Berkeley’s Ariel Parkinson, or Ariel, through her long and illustrious career as artist, environmental activist, political cartoonist, filmmaker, designer, award-winning stage designer (San Francisco Opera, San Francisco Ballet, Oakland Ballet, Berkeley Stage Company, California Shakespeare Festival) and even art/dance/theater critic, is something of a Bay Area institution. A retrospective featuring her paintings, drawings, posters, poetry, and theatrical props, masks, and puppets demonstrates that art can serve politics, theater, literature (Greek mythology, the Bible, Shakespeare), opera (Mozart, Wagner) or the unfettered imagination with equal skill, passion, and creativity.
The art historian Alfred Neumeyer wrote about her artwork, which fuses Surrealist imagination with Abstract Expressionist painterly freedom: “Design and color move toward each other but are never identical. Figures appear in profile like the dream-echoes of a classical world. Colors are evocations and essences, not descriptions and decorations. Her pictures, though entirely original, recall occasionally [the French visionary artist] Odilon Redon and the early work of [the Austrian Expressionist, Oskar] Kokoschka. They are a distillation of enchantment and fear, reaching from the blue of dreams to the red of fire.” All the works explore that spectrum between enchantment and fear, suggesting the magical transformations of fairy tales and folklore and myth; sometimes, they dissolve into potent, intoxicating mixtures, allegories of innocence threatened but unvanquished by dark forces — like the candle-bearing schoolgirl in Picasso’s “Minotauromachy.”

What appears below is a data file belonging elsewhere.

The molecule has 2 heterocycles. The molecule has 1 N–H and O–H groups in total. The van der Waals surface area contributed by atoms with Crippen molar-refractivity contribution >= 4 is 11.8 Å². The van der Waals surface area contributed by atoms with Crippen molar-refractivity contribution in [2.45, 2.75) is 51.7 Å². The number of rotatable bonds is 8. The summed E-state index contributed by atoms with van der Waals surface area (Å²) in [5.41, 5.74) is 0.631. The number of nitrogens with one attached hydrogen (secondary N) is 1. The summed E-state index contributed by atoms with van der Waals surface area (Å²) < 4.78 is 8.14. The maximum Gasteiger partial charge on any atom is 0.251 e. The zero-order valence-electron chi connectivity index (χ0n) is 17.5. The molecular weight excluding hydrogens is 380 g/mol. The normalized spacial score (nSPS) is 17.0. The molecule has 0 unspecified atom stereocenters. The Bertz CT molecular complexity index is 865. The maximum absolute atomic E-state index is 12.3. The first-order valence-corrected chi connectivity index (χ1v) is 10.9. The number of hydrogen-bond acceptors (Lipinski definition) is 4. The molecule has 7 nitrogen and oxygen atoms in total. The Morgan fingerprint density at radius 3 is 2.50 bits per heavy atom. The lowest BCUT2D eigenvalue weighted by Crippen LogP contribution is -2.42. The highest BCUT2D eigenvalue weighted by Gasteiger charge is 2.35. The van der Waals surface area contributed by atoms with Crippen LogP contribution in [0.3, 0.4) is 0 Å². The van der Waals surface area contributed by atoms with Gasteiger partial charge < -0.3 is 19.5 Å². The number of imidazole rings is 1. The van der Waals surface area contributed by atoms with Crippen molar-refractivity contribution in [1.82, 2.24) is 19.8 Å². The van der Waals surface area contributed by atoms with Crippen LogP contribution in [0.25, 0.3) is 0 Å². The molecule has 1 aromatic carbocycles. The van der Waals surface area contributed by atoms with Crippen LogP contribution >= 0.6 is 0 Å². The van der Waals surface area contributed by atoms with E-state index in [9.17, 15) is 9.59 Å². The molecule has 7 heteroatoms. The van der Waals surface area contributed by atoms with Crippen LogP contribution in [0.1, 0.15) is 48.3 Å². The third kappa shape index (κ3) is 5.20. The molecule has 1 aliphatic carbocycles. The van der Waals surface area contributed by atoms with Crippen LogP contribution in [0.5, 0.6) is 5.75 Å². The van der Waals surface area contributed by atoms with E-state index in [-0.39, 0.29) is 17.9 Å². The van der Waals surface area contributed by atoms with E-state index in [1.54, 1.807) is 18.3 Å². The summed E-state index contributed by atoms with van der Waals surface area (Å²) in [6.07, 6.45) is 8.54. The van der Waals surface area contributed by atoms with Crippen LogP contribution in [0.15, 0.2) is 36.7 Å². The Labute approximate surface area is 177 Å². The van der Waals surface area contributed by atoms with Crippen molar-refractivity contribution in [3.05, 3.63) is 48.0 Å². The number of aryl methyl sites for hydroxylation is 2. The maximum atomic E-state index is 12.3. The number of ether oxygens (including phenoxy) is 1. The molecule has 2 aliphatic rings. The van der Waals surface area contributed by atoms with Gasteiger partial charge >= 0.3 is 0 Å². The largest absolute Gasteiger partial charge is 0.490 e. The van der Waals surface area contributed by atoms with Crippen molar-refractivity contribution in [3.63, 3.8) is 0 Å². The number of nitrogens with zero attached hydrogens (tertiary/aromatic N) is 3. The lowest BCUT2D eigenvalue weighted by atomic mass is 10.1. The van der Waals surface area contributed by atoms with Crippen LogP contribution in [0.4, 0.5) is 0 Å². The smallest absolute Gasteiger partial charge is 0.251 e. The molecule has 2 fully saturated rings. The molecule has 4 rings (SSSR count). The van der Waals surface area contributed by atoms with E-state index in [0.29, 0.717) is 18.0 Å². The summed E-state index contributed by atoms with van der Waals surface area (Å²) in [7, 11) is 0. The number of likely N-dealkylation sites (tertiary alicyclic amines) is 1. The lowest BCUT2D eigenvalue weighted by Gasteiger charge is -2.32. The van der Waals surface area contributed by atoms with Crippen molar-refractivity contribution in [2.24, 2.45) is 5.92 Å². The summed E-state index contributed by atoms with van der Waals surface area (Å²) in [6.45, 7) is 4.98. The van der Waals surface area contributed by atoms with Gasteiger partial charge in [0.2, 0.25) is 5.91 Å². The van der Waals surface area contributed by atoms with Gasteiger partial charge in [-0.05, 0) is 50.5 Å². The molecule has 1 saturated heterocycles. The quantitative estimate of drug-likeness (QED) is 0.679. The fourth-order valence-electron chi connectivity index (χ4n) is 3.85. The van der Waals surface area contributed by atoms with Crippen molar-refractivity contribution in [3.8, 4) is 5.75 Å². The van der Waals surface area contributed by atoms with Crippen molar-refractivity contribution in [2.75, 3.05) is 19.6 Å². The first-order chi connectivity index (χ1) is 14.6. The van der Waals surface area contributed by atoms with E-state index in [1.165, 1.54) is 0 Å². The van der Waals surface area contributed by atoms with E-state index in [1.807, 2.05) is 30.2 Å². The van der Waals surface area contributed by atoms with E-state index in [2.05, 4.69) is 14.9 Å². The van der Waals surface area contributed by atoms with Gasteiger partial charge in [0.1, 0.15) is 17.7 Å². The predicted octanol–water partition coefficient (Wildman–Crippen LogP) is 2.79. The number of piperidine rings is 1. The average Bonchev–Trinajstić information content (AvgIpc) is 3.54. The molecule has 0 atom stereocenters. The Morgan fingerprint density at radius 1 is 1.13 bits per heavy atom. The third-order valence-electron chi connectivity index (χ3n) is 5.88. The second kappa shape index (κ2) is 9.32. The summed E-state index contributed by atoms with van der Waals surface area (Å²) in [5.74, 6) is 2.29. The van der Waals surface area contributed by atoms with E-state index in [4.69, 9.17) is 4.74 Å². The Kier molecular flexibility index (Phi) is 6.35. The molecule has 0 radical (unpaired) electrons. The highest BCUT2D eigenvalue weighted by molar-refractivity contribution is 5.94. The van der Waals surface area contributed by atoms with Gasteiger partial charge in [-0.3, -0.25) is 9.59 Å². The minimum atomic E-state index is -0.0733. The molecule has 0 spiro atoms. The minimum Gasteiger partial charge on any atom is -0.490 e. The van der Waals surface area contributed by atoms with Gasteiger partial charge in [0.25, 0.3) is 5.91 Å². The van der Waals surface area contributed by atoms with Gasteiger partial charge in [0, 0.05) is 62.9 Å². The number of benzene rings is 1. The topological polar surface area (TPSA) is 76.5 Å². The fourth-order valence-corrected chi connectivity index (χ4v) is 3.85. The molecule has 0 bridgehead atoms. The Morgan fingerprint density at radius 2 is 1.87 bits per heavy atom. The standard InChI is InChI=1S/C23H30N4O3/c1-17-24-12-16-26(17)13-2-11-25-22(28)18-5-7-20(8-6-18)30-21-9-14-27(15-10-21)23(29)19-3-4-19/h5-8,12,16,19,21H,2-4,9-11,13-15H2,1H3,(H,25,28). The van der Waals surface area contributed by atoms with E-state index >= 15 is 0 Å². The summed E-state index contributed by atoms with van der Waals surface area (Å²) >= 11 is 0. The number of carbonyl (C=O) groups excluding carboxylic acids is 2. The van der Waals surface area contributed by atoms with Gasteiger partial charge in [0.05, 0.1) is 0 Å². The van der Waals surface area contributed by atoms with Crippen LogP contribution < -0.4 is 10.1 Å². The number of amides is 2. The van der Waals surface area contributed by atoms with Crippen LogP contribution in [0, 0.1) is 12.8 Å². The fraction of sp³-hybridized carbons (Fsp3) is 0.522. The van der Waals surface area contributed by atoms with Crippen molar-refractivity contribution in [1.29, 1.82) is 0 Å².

In “Susanna and the Elders,” a young woman (given a Picassean double face) holds up a warning hand to her grotesque oglers while a rearing horse, partly transparent and clearly magical, echoes her gesture with its forelegs; all inhabit an ambiguous medium, neither air nor water, speckled with ornate patterning. That patterning predominates in “Fafner Swallowing Valhalla,” swelling into a patchwork of heavy impasto patches or metallic scales set in a blue matrix; we decipher Wagner’s greedy dragon-god only via its fangs, snout, pointed ears, and malignant eye. The palette of “Leda and the Swan,” a richly patterned white and golden-yellow, alludes slyly to the tragic rivals Helen and Clytemnestra, hatchlings sired by Zeus in his avian disguise in one version of the myth. Whoever the progeny were, in this picture, the human and god-animal combine into a tumult of related parts: the rhyming forms of the swan’s neck and Leda’s upraised arm, or the swan’s gown-like tail plumage contrasted with Leda’s birdlike stance. Mozarteans should not miss the watercolor designs for “The Magic Flute.” Ariel: A Retrospective runs through October 9 at Mythos Fine Art and Artifacts (1747 Solano Ave., Berkeley). 510-528-4291 or MythosFineArt.com